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Thank you for Rebuilding Lives

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The ballroom at the Renaissance Seattle Hotel was bustling with activity the evening of October 13th. More than 250 supporters and partners joined the 9th Annual Rebuilding Lives Dinner raising critical funds for the IRC’s local programs. Thanks to the generosity of the Seattle community, the fundraising goal for the event was exceeded - an inspiring showing of support in a year that’s presented innumerable challenges for refugee and immigrant communities.

Thank you to our sponsors who helped make this year’s event a success: AirBnB, Microsoft, Alaska Airlines, Banner Bank, Pacific Weather, Renaissance Seattle Hotel, Seattle Event Works, St. Joseph Parish, St. Joseph School, Starbucks, and Virginia Mason.

Q13 reporter and IRC supporter, Tatevik Aprikyan, opens the event. Photo: IRC

The emcee for the evening, Tatevik Aprikyan, opened the event by sharing some of her own story. Her family fled Armenia during the collapse of the Soviet Union when she was just five years old. While not a refugee herself, Ms. Aprikyan sees many of her family’s experiences in the stories of refugee families arriving in the Seattle area today.  Now a reporter for Q13 Fox, Ms. Aprikyan recalls giving her own “news reports” in front of the family’s camcorder – one of her parents’ first purchases after arriving in Seattle years ago.

“Refugees Welcome” was the informal theme of the evening. We heard moving examples of community members and organizations who have gone above and beyond to support refugee families and survivors of human trafficking in Washington. Government officials, representatives from partner agencies, business leaders, and long-time IRC volunteers & donors were among the night’s many honored guests. 

Three awards were given throughout the night. The Humanitarian Leadership Award was presented to Starbucks in recognition of their local and global leadership on refugee issues and their commitment to advancing the conversation on these issues in the corporate sphere.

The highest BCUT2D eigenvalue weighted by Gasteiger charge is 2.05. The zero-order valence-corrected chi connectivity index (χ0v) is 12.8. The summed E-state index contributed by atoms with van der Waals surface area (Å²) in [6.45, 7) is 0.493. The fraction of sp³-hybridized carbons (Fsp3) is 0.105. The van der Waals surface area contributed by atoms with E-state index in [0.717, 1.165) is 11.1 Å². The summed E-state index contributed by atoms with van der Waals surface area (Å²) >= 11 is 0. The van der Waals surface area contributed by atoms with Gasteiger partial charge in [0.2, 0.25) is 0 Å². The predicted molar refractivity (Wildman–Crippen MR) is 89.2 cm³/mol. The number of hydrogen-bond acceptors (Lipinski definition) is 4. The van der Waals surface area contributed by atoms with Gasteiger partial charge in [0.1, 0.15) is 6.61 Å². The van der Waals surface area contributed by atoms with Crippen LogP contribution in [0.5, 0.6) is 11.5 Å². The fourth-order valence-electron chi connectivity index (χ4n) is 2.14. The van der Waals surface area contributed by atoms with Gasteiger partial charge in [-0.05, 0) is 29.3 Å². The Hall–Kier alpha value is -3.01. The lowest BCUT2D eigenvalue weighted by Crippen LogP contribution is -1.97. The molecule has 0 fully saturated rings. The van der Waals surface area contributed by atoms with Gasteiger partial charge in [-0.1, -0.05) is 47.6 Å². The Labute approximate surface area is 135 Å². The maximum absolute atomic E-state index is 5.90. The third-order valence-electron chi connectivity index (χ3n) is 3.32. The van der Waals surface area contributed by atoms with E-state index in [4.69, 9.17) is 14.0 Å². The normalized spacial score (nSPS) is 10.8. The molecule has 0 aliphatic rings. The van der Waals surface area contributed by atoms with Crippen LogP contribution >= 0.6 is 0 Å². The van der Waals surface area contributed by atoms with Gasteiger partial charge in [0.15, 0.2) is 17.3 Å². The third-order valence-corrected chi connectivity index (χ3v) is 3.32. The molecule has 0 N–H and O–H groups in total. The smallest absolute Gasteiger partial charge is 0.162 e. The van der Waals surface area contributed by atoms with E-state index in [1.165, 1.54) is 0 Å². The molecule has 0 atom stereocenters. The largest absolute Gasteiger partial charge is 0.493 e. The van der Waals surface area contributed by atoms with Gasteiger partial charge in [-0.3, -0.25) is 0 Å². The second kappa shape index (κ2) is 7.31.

Seattle Foundation was given the inaugural Philanthropy Award in honor of their efforts to spearhead fundraising for critical needs in Seattle. Through initiatives like “GiveBIG” Seattle Foundation acts as a catalyst driving donor funding and awareness for programs serving refugee and immigrant communities.

Mariela Shaker, a world-renowned violinist and herself a refugee from Syria, performs "Theme From Schindler's List." Photo: IRC

Finally, the Courage Award celebrates those who do the right thing on behalf of refugees and survivors of human trafficking, even when that “right thing” may be unorthodox or unpopular. Two community members were bestowed this award: Detective Megan Bruneau of the Seattle Police Dept. and Special Agent Jennifer Williams of the Dept. of Homeland Security. Detective Bruneau and Special Agent Williams are long-time partners of the Washington Anti-Trafficking Response Network and are innovating law enforcement approaches to working with survivors of trafficking.

In addition to honoring our 2017 awardees, the IRC was privileged to welcome another advocate for refugees to the stage. Mariela Shaker is a world-renowned violinist and herself a refugee from Syria. Ms. Shaker performed two beautiful, emotional pieces: a folk song from her native Syria and “Theme from Schindler’s List” composed by John Williams.

Our keynote speaker for the evening was Ali Saadawi, who was resettled by the IRC in Seattle in January 2017. In an effort to help calm nerves in front of such a large audience, IRC in Seattle Executive Director Nicky Smith mentioned that Ali may be anxious, having only begun learning English when he arrived in the U.S. seven months prior. With a big smile on his face, Ali contradicted Nicky by shaking his head: "I'm not nervous."  His voice was steady as he proceeded to share his family’s remarkable journey.

Ali Saadawi shares his family's journey from Iraq to Seattle. Photo: IRC

Just days before the first travel ban was enacted in January, Ali and his family raced in an ambulance from SeaTac Airport to a team of waiting doctors. Fleeing the threat of death at the hands of extremists and battling time to save the life of his gravely ill seven-year-old son, Ali had spent the last two and a half years pleading for a chance to leave Iraq, to exchange home for safety. Now, with the support of the Seattle community, Ali and his family have begun the process of rebuilding their lives.

After describing their at-times harrowing journey, Ali shared that his family had recently been given the greatest donation of all: a kidney transplant that saved the life of his young son. Ali gave a tearful thank-you to the community members and organizations – many of whom were there in the Renaissance ballroom – who have helped his family rebuild, including Seattle Children’s Hospital, St. Joseph Parish and School, and the IRC. Ali positively glowed on stage as he offered heart-felt gratitude to the Seattle community – his new home.